Friday News: Used bookstores, Hollywood censorship, “book healing,” and Dobbsland
New York’s Used Book Stores Are Having a Moment – Used bookstores in New York City are having a lot of success right now, surprising even those who own them. The costs to establish a store can be relatively low (especially if owners offer store credit rather than outright buying books with cash), although the actual work of selling used books is often harder, especially when patrons want to bargain already low prices down further. Still, it’s a hopeful trend, and one I hope isn’t exclusive to NYC.
There are, by my count, more than 30 such shops in the city; more than 50 if you count the rare book dealers.
They feed on the city’s discards. In New York, even the fiercest bibliophiles have limited shelf space. If you don’t weed your library on occasion, you’ll be buried alive. And given the current craze for material minimalism, book dealers say, folks are pruning their shelves more aggressively than ever.
As a result, it doesn’t cost much to stock a secondhand book store in New York. Shop owners say they will typically spend $1 to $3 to acquire a used book they can resell for $10, compared with $6 for a new book with a $10 list price. – Wall Street Journal
Frankly, My Dear, I Don’t Give a Damn: How American Censorship Impacted This Famous Line and More Iconic Hollywood Moments – One of the most interesting things about this article is the confirmation that censorship tends to only be employed for sex and “profane” language, not for violence (e.g. the NC-17 rating is always for sexual content). I also did not know that the infamous line in Gone With the Wind was made possible through an amendment to the Motion Picture Association’s Production Code (both “damn” and “hell” were forbidden).
2. The Classics Are Twisted by the Rules: While that same initial production code was only in effect from 1934 to 1968, it was a stringent policer of some of Hollywood’s most classic films, including Casablanca, and required all films to be submitted for approval before they could be released. It is reported that the iconic ending with Rick urging Ilsa to get on the plane with her husband is largely due to the code, which was strict about protecting the institution of marriage.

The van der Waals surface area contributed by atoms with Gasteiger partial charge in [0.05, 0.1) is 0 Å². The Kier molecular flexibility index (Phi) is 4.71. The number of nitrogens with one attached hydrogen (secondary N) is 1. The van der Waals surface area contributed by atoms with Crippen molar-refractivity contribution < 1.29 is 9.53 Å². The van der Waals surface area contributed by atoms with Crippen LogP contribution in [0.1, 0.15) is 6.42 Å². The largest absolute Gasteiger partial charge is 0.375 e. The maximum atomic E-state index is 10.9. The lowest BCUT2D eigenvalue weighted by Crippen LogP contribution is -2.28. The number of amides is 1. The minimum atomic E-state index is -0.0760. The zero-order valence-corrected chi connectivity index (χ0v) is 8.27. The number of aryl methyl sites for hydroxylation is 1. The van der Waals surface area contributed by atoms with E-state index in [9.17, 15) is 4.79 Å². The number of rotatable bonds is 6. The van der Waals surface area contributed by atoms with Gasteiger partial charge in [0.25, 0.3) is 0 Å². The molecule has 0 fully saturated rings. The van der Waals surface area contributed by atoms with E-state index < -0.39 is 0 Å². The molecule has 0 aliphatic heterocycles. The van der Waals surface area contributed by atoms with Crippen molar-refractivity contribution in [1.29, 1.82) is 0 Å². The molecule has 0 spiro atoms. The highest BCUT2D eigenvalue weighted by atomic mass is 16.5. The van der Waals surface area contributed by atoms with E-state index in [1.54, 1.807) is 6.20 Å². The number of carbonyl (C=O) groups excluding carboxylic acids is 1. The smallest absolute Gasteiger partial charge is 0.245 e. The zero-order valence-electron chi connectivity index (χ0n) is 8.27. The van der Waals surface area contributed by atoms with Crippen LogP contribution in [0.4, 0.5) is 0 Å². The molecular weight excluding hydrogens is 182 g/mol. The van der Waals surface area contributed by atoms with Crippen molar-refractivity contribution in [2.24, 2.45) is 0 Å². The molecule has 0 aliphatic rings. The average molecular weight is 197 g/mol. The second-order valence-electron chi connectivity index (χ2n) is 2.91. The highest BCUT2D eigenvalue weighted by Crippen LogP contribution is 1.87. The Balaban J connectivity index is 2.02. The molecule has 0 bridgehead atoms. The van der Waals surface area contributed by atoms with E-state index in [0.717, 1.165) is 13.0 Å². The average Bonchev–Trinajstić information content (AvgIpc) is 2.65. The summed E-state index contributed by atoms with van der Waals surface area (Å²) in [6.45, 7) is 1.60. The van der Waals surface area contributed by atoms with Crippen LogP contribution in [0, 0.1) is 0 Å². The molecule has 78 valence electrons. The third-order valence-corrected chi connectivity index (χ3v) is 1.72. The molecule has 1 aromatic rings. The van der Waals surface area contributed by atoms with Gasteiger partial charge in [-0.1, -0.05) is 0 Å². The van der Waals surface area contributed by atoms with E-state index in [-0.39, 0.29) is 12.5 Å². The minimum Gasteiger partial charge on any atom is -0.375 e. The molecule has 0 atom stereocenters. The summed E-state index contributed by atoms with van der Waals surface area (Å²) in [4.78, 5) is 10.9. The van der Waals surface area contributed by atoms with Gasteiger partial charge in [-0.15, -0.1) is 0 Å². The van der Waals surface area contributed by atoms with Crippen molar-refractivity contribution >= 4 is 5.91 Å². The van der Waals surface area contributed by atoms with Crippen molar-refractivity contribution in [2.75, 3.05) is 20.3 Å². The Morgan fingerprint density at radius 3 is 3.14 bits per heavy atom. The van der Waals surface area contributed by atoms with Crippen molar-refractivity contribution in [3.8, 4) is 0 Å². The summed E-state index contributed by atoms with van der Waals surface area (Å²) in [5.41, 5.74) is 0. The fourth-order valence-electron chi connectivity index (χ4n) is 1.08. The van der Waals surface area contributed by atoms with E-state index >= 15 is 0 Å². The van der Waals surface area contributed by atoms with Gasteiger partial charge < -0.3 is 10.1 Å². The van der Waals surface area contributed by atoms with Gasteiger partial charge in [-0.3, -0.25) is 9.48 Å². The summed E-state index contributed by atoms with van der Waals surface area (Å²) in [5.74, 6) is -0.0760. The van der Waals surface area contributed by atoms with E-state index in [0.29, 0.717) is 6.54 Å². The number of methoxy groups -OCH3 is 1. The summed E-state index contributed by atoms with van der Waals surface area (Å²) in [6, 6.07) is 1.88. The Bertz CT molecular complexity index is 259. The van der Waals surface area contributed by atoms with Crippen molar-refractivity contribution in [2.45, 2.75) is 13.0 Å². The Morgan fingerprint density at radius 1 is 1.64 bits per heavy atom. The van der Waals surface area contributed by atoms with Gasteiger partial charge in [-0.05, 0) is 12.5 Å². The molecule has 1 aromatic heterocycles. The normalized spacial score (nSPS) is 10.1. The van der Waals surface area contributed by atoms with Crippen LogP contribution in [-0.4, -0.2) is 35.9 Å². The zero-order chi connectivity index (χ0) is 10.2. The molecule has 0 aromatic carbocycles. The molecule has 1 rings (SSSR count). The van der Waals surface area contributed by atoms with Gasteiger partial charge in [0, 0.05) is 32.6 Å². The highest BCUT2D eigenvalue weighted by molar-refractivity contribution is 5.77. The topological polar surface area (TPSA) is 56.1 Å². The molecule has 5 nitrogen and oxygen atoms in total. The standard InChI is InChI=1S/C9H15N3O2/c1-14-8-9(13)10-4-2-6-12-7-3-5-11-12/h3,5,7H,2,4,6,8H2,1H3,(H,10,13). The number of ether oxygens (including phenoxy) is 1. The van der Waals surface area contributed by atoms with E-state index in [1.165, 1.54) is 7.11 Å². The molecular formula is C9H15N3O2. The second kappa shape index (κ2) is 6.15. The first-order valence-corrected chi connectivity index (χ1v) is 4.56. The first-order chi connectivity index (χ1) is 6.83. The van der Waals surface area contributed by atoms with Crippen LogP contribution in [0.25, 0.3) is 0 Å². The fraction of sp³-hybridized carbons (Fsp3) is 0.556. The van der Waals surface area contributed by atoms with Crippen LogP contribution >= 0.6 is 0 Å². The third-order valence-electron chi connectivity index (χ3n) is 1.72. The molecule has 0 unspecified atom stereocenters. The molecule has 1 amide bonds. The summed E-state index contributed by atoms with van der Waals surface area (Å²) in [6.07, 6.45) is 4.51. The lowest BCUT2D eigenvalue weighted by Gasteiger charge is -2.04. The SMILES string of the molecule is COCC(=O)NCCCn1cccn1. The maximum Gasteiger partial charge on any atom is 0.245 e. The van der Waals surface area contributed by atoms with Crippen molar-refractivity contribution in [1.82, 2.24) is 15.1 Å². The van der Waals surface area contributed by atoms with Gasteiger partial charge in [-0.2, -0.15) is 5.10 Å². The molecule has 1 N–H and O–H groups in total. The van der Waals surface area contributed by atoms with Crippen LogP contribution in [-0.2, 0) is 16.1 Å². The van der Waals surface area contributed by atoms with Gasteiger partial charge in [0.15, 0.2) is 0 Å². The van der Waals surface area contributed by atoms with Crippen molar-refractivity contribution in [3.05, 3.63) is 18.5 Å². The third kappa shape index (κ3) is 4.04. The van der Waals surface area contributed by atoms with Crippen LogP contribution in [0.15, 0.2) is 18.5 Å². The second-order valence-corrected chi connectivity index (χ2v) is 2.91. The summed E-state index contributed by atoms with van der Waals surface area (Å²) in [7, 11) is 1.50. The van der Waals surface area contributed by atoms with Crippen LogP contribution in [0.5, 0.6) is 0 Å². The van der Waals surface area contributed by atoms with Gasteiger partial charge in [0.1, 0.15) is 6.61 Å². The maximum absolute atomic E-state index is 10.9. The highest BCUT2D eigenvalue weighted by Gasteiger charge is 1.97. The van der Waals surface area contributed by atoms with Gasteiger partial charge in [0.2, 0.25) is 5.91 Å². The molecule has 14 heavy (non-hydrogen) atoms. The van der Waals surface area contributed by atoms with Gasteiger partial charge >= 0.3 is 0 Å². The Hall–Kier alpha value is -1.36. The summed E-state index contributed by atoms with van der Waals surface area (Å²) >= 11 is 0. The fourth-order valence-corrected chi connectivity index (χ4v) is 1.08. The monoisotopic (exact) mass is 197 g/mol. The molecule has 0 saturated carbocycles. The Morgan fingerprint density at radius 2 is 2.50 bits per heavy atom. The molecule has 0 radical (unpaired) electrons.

However, other film directors were strategic about how they maneuvered around the code. Alfred Hitchcock allegedly had his actors in Notorious engage in three second spurts of kissing for over two minutes, thereby adhering to the three second kissing rule. – E! Online
What writers of color say we all should read now – A large and diverse list of books recommended to build understanding in the wake of US systemic violence, especially toward young black men. There are some fabulous books on this list, and each contributor explains their recommendation, making it even easier to choose a book (or ten):
In the wake of the recent shooting death in Falcon Heights of Philando Castile, Twin Cities writers, artists and teachers of color have suggestions for books that might help bridge that gap.
“What helps me process the events of the last couple of weeks is connecting this struggle to the larger history in the United States. My students and I find solace in James Baldwin’s ‘The Fire Next Time.’ His work provides the background necessary to contextualize these events to show that these are part of a historical pattern. It helps my students see that this isn’t a series of random events and if we look back far enough and recognize this history, then we can change it.” – — Valerie Déus, Minneapolis Star Tribune
A Retired Engineer Built a Backyard Disneyland for His Grandkids – What does a retired aeronautical engineer do when his grandkids get bored in the backyard? He builds a theme park, of course, complete with a roller coaster and train ride. Be sure to watch the video and marvel.
Using old Madame Alexander dolls his wife was planning to throw away, Dobbs turned the track into a replica of “It’s a Small World.” He added lights, music, and even recreated the ride’s iconic clocktower using a pizza tin.
Since building that first ride in his backyard, Dobbs has added a Finding Nemo (2003) submarine made from trash bins and PVC pipe, a castle with motorized Frozen (2013) dolls, and a Winnie the Pooh ride built inside a playhouse. Dobbsland also features a 100-foot-longversion of Disneyland’s Matterhorn coaster that was built by students at California State Polytechnic University, Pomona as part of their senior research project. – Mental Floss